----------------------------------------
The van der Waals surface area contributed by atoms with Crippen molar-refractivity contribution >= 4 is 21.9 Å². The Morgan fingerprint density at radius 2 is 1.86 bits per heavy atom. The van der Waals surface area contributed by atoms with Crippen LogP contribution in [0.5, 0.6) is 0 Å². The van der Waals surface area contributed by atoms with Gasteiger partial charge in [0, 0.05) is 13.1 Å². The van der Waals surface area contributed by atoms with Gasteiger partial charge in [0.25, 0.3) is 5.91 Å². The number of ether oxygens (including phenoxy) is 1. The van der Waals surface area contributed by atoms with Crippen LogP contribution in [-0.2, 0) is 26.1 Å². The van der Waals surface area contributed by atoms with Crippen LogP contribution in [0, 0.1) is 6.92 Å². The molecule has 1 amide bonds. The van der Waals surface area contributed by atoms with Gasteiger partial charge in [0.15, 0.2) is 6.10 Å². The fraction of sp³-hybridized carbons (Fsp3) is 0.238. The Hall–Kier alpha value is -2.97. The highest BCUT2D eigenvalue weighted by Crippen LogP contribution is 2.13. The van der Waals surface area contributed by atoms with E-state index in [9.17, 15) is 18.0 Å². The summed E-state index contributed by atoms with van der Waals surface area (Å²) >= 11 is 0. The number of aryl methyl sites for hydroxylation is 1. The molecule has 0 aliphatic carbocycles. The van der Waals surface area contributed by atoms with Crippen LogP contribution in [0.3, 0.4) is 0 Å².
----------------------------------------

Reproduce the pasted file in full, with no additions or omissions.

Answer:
The van der Waals surface area contributed by atoms with Crippen molar-refractivity contribution >= 4 is 21.9 Å². The Morgan fingerprint density at radius 2 is 1.86 bits per heavy atom. The van der Waals surface area contributed by atoms with Crippen LogP contribution in [0.5, 0.6) is 0 Å². The van der Waals surface area contributed by atoms with Gasteiger partial charge in [0, 0.05) is 13.1 Å². The van der Waals surface area contributed by atoms with Gasteiger partial charge in [0.25, 0.3) is 5.91 Å². The number of ether oxygens (including phenoxy) is 1. The van der Waals surface area contributed by atoms with Crippen LogP contribution in [-0.2, 0) is 26.1 Å². The van der Waals surface area contributed by atoms with Crippen LogP contribution in [0, 0.1) is 6.92 Å². The molecule has 1 amide bonds. The van der Waals surface area contributed by atoms with Gasteiger partial charge in [0.15, 0.2) is 6.10 Å². The fraction of sp³-hybridized carbons (Fsp3) is 0.238. The Hall–Kier alpha value is -2.97. The highest BCUT2D eigenvalue weighted by Crippen LogP contribution is 2.13. The van der Waals surface area contributed by atoms with E-state index in [9.17, 15) is 18.0 Å². The summed E-state index contributed by atoms with van der Waals surface area (Å²) >= 11 is 0. The number of aryl methyl sites for hydroxylation is 1. The molecule has 0 aliphatic carbocycles. The van der Waals surface area contributed by atoms with Crippen LogP contribution in [0.3, 0.4) is 0 Å².